Creative Ways to Build a Climax: An Analysis of the Suspense & Timing of 'Drive'
Great storytelling isn't just about giving information to your audience. It's also about when and how you give it to them.
Human beings are natural storytellers, but that doesn't mean that your great aunt Millie or Dave from Accounting can tell a story like the greatest literary and cinematic minds in history. That's because telling stories is a lot like -- dancing. You've gotta know when to drop it low, baby! In other, less confusing words, you have to know how to build tension, add suspense, as well as flavor -- a little something special, and then know when, where, and how to drop the climax bomb. (Otherwise you're just another guy or gal out there doing the 2-step -- and not even the cool Ciara version.)
Drama is anticipation mingled with uncertainty.
So, how do you do that? What are some examples of films that give information to the audience in creative ways that not only help tell the story, but entice viewers to keep watching long enough to enjoy the payoff at the end? One of our favorite video essayists, Darren Foley of Must See Films, offers this incredible analysis of the opening sequence from Nicolas Winding Refn's Drive, which breaks down the clever ways Refn makes this simple, barebones car chase (narratively speaking) exhilarating, unique, and nail-biting.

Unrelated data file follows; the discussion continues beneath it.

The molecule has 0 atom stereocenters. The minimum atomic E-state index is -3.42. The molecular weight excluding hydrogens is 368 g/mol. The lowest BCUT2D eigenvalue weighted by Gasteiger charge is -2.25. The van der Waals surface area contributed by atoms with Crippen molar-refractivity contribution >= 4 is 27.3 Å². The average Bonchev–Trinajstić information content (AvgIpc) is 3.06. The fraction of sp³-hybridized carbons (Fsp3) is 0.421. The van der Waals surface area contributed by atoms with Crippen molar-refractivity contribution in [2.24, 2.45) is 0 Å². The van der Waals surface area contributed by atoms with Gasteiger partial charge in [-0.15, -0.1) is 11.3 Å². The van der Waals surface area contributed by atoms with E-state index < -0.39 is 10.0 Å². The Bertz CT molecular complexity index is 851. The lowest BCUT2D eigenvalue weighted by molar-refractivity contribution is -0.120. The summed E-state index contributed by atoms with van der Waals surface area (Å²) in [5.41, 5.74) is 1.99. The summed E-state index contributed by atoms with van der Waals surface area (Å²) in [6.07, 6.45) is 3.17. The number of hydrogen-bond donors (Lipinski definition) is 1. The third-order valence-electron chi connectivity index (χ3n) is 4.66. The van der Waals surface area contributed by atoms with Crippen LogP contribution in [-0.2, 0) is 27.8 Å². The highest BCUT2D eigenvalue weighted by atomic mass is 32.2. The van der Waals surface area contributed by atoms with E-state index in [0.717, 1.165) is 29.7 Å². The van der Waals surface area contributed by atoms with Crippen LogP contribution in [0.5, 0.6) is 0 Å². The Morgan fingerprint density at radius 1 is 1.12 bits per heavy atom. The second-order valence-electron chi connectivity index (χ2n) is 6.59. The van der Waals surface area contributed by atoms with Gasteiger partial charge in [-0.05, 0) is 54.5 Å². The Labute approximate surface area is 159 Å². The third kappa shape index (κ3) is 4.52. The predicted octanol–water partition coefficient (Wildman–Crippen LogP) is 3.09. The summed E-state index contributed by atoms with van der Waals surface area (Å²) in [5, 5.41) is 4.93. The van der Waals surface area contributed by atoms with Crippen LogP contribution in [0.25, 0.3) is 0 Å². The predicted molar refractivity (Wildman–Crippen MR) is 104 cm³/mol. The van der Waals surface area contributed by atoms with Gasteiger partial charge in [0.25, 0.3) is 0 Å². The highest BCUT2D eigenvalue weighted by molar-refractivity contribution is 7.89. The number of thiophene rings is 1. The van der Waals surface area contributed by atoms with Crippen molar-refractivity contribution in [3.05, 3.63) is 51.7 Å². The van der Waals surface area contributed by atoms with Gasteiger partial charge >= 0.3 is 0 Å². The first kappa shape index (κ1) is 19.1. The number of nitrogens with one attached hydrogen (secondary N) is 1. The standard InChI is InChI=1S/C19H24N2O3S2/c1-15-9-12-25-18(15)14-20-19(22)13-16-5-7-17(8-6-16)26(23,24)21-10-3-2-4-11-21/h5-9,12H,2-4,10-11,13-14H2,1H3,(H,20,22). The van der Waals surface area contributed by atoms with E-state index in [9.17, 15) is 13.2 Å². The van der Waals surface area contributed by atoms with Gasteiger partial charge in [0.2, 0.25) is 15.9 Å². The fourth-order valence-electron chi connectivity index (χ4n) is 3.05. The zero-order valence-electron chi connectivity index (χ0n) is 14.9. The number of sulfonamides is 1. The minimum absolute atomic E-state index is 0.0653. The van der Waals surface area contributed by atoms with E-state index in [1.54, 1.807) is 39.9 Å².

And now, hear what Foley has to say about the creative ways Refn, as well as Sergio Leone, Frank Darabont, and others dispense information to their audiences in a way that doesn't just inform, but also adds tension, anticipation, and uncertainty. Drama!
There are so many ways to craft a great denouement for a scene. Refn uses the sound of a basketball game on the radio for a Voice of God narration. Darabont uses the Rule of 3's to introduce a pattern that will ultimately surprise the viewer. Tarantino and Welles make objects within the diegesis the focal point in a small part scene in order to either trick the audience, or build anticipation. The examples are out there -- they exist in every great film, but thanks to Foley, we have a better idea of what to look for.